And whence is this to me, that the mother of my Lord should come to me? For, lo, as soon as the voice of thy salutation sounded in mine ears, the babe leaped in my womb for joy. – Luke 1:43-44
As we have studied in previous posts, the Son of God has always existed. He is called by various names, including The Word, but Scripture is very clear that the relationship of the Son and the Father in the Godhead is an eternal one. Therefore, Mary cannot be the mother of God.
Mary’s humility throughout this entire chapter should warn against any idea of worshipping Mary in any way. She calls herself the handmaid of God, not the mother of God. Mary was blessed beyond any woman in history, but it was not because she had any special merit of her own. She was blessed to that great extent because of the mercy of God.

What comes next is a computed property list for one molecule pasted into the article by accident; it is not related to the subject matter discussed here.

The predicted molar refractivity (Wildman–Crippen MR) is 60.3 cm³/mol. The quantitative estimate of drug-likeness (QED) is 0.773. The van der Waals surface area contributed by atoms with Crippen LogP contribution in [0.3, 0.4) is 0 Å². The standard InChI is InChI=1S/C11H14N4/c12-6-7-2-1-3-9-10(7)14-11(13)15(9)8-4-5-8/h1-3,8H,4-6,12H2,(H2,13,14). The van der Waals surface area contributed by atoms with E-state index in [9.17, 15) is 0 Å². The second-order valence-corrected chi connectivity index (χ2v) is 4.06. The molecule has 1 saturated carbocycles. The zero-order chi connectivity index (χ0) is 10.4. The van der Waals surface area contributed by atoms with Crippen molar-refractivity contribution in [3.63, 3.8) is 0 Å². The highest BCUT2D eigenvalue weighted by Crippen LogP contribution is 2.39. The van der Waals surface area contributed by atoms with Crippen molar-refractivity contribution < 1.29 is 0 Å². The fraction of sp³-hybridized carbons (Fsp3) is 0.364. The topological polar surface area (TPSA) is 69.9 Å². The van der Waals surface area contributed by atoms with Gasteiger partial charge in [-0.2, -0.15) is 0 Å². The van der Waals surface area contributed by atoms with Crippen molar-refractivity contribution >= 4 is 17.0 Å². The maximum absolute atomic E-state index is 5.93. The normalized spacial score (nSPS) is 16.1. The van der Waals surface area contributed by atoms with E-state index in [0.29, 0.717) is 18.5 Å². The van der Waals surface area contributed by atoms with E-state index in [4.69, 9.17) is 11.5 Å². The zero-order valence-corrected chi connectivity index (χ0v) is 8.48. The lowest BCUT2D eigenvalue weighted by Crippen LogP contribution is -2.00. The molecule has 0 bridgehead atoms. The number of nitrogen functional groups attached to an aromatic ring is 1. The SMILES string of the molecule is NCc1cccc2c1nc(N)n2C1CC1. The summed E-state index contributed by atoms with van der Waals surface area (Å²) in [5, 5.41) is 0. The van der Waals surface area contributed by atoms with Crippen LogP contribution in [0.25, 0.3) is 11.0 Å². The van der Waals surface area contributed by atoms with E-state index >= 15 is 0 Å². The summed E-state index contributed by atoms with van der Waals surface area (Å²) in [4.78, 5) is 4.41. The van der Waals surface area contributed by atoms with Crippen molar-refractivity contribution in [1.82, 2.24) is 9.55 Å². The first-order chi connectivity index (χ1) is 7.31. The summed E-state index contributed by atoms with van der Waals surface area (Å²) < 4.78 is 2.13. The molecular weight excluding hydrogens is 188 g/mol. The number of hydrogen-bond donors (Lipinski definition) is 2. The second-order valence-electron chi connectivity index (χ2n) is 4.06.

Elisabeth, speaking prophetically, is confirming to Mary that the babe in her womb is the Messiah. Her testimony is the same as John’s gospel, “the Word was made flesh and dwelt among us.” Mary is the mother of the fleshly nature of Jesus. She is the mother of the body that was united to the Eternal Son. It is in this way that she is mother of the Lord because Jesus had to come in the flesh to redeem those in the flesh.